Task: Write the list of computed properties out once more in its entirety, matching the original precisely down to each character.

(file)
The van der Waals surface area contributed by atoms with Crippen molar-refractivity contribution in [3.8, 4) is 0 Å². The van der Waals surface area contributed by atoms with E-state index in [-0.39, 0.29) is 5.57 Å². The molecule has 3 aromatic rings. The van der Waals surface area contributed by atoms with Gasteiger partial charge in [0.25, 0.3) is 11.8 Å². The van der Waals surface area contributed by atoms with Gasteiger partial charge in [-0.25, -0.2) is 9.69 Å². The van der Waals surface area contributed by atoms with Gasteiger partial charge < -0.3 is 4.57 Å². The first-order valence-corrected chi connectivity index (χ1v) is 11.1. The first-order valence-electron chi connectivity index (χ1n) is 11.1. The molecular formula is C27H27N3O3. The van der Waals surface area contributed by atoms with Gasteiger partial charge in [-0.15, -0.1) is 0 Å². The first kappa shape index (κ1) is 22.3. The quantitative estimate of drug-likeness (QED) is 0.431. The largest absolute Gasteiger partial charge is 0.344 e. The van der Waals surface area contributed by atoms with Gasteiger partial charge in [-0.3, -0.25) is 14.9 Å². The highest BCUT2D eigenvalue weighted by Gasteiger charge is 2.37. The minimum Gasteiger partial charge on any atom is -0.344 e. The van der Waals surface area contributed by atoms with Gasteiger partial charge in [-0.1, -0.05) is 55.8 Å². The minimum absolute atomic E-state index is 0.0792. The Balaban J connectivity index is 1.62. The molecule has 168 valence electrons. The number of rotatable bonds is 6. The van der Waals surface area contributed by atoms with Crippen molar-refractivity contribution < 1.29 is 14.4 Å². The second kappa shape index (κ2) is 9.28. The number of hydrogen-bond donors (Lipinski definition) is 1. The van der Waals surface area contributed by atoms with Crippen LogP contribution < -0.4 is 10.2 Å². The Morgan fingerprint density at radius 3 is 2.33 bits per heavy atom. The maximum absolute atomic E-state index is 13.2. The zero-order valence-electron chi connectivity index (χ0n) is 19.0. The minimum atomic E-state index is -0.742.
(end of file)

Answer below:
The van der Waals surface area contributed by atoms with Crippen molar-refractivity contribution in [3.8, 4) is 0 Å². The van der Waals surface area contributed by atoms with E-state index in [-0.39, 0.29) is 5.57 Å². The molecule has 3 aromatic rings. The van der Waals surface area contributed by atoms with Gasteiger partial charge in [0.25, 0.3) is 11.8 Å². The van der Waals surface area contributed by atoms with Gasteiger partial charge in [-0.25, -0.2) is 9.69 Å². The van der Waals surface area contributed by atoms with Gasteiger partial charge < -0.3 is 4.57 Å². The first-order valence-corrected chi connectivity index (χ1v) is 11.1. The first-order valence-electron chi connectivity index (χ1n) is 11.1. The molecular formula is C27H27N3O3. The van der Waals surface area contributed by atoms with Gasteiger partial charge in [-0.15, -0.1) is 0 Å². The first kappa shape index (κ1) is 22.3. The quantitative estimate of drug-likeness (QED) is 0.431. The largest absolute Gasteiger partial charge is 0.344 e. The van der Waals surface area contributed by atoms with Gasteiger partial charge in [-0.3, -0.25) is 14.9 Å². The highest BCUT2D eigenvalue weighted by Gasteiger charge is 2.37. The minimum Gasteiger partial charge on any atom is -0.344 e. The van der Waals surface area contributed by atoms with Gasteiger partial charge in [-0.1, -0.05) is 55.8 Å². The minimum absolute atomic E-state index is 0.0792. The Balaban J connectivity index is 1.62. The molecule has 168 valence electrons. The number of rotatable bonds is 6. The van der Waals surface area contributed by atoms with Crippen molar-refractivity contribution < 1.29 is 14.4 Å². The second kappa shape index (κ2) is 9.28. The number of hydrogen-bond donors (Lipinski definition) is 1. The van der Waals surface area contributed by atoms with Crippen LogP contribution < -0.4 is 10.2 Å². The Morgan fingerprint density at radius 3 is 2.33 bits per heavy atom. The maximum absolute atomic E-state index is 13.2. The zero-order valence-electron chi connectivity index (χ0n) is 19.0. The minimum atomic E-state index is -0.742.